(From the California School Board's Association)
 
It's easy to say that School Boards govern their schools. But what does that mean in everyday practice? There are, in fact, four major board roles:

card header icon1. Establishing a vision for the community's schools

Of all the roles and responsibilities of governing boards, none is more central to the purpose of local governance than ensuring that a long-term vision is established for the school system. The vision reflects the consensus of the entire Board and the Superintendent as to what the students need in order to achieve their highest potential. The vision should set a direction for the school district, driving every aspect of the district's program. 

card header icon2. Maintaining an effective and efficient structure for the school district

The Board is responsible for establishing and maintaining an organizational structure that supports the district's vision and empowers the professional staff. Although the Board doesn't implement policies or programs, board members are responsible for:
  • employing and supporting the Superintendent and setting policy for hiring other personnel;
  • adopting policies;
  • adopting the curriculum;
  • adopting the budget and overseeing facilities issues; and
  • adopting collective bargaining agreements. 

card header icon3. Ensuring accountability to the public

As community representatives, boards are accountable to the public for the results of their schools. In order to ensure personnel, program and fiscal accountability, boards are responsible for:
  • evaluating the Superintendent;
  • evaluating policies and serving as a judicial and appeals body;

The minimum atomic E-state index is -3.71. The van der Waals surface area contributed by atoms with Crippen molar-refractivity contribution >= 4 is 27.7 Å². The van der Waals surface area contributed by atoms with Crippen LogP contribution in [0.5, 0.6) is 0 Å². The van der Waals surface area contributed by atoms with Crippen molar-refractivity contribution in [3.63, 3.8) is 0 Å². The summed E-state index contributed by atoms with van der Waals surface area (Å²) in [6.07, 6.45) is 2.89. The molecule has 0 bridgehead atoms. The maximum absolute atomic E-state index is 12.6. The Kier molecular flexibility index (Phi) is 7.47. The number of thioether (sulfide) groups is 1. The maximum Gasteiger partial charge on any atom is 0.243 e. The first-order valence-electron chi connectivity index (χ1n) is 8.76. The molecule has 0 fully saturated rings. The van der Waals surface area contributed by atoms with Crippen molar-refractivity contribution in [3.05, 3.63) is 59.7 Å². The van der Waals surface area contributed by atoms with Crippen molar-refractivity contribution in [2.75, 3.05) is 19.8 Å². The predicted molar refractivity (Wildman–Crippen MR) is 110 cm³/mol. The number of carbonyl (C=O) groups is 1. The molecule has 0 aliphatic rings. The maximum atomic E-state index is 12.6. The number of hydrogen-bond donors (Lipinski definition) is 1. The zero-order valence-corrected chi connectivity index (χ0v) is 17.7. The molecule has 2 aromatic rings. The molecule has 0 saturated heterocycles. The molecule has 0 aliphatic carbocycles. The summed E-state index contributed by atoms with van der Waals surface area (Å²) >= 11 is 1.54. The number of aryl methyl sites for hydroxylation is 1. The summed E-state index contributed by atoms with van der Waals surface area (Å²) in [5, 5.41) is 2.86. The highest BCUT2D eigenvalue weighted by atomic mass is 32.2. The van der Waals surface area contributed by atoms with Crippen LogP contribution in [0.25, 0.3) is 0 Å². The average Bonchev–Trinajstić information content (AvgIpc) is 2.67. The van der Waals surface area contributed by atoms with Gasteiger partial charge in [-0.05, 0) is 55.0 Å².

• monitoring student achievement and adopting program changes;
  • monitoring and adjusting district finances; and
  • monitoring the collective bargaining process. 

card header icon4. Providing community leadership

As the only locally elected officials chosen to represent the interests of schoolchildren, Board members have a responsibility to speak out on behalf of the children in their community.
 
Boards are advocates for their students, their districts' educational programs and public education. They build support within their communities and at the state and national levels.
 
These four roles represent the functions that are so fundamental to a school system's accountability to the public that, in our democratic society, they can only be performed by an elected governing body. Authority for these roles is granted to the Board as a whole. Therefore, Board members fulfill these roles by working together as a governance team with the Superintendent to make decisions that will best serve all the students in the community.